METALLICA's latest album, 2008's "Death Magnetic", was its last under its contract with Warner Music Group — where the band has been making records since 1984 — and according to drummer Lars Ulrich, the band has not yet decided if it will re-sign with the label or if it will contemplate some of the non-traditional approaches distribution of its music that are currently available. "We're free and clear of our record contract. The world's our oyster," Ulrich tells SPIN.com. "We can basically do whatever we want. And we're going to start figuring that out."
He adds, "We're writing music and we're going to be recording very soon. At some point we're going to want to share that with people that are interested in listening to it. So we gotta figure out ways we want to do that, from giving it away in cereal boxes to getting people to do handstands for it. We could come up with something wacky.
"This whole thing about who can come up with the coolest [release strategy] so it can be written about on 12 different blogs for six hours — I mean sure, that's all pretty cool and hip," he continues, "but at the same time you have to remember we have a very global audience. We have fans in India and the U.A.E. and Russia. In a lot of these places there are still more conventional ways of getting music to people. We're not just selling METALLICA music to people in Los Angeles, New York, and London. We have to think of the whole globe to try to find the right balance."
Ulrich also spoke to SPIN.com about the progress of the songwriting sessions for METALLICA's next album, which will once again be helmed by "Death Magnetic" producer Rick Rubin. "We're still throwing ideas around," he says. "We work in stages. Some people will write a song from beginning to end in one go. We don't do that. We'll develop, like, 10 ideas and do a couple cycles. We'll do a verse, chorus and maybe an intro, and then we'll leave them and go develop 10 other ideas. So it's a little early yet because we haven't gone back yet and started tweaking anything. Right now we're throwing ideas at the canvas and picking out great riffs."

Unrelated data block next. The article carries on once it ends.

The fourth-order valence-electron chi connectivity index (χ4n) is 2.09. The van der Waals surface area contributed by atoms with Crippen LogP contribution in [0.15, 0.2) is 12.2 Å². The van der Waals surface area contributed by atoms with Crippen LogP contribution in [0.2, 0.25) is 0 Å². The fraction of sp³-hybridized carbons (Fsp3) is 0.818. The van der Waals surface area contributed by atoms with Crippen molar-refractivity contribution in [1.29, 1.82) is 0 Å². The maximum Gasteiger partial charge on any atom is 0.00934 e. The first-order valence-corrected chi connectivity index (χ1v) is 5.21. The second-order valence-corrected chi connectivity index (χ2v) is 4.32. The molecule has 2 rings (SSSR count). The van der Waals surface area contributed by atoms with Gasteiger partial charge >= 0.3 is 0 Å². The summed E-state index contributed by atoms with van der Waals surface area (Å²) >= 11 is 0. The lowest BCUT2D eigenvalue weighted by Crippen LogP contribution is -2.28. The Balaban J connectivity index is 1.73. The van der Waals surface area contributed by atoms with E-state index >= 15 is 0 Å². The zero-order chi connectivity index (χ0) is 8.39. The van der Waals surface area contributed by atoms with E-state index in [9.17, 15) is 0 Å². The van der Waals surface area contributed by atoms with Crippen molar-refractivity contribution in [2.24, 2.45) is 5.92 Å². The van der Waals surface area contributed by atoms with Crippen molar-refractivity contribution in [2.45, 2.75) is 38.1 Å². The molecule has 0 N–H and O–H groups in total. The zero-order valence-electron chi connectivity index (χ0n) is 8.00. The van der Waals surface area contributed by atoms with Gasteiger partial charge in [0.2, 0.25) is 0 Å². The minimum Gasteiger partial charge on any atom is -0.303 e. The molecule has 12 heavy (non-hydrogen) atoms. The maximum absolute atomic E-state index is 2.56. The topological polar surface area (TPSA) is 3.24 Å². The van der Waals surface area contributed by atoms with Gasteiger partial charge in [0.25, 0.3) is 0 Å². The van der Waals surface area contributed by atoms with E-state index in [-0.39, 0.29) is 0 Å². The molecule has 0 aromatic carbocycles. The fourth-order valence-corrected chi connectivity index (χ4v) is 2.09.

Bassist Robert Trujillo told The Pulse Of Radio a while back that he thought "Death Magnetic" paved the way for an even better next effort. "I have a feeling that this next record is gonna be really cool," he said. "'Death Magnetic', as great as it is, I think it's, to me it was like establishing ourselves as a creative team with this unit, and you know, also reuniting with that thrashy element which is apparent in a lot of the material."
METALLICA frontman James Hetfield told The Pulse Of Radio about the end of the band's contract with Warner, "It's kind of a good feeling to feel that you're free from any piece of paper that binds you to something. But over our career, we've learned a lot about record companies, the goods and evils of the business and this and that, and we're not very focused on that right now. It is what it is, and when it becomes time for us to either renegotiate or shop around or do things ourselves or something like that, we don't know. There's nothing but options, which is great."
METALLICA will play the "black album" — its 1991 self-titled fifth effort that has sold nearly 16 million copies — in its entirety at selected European festivals this summer.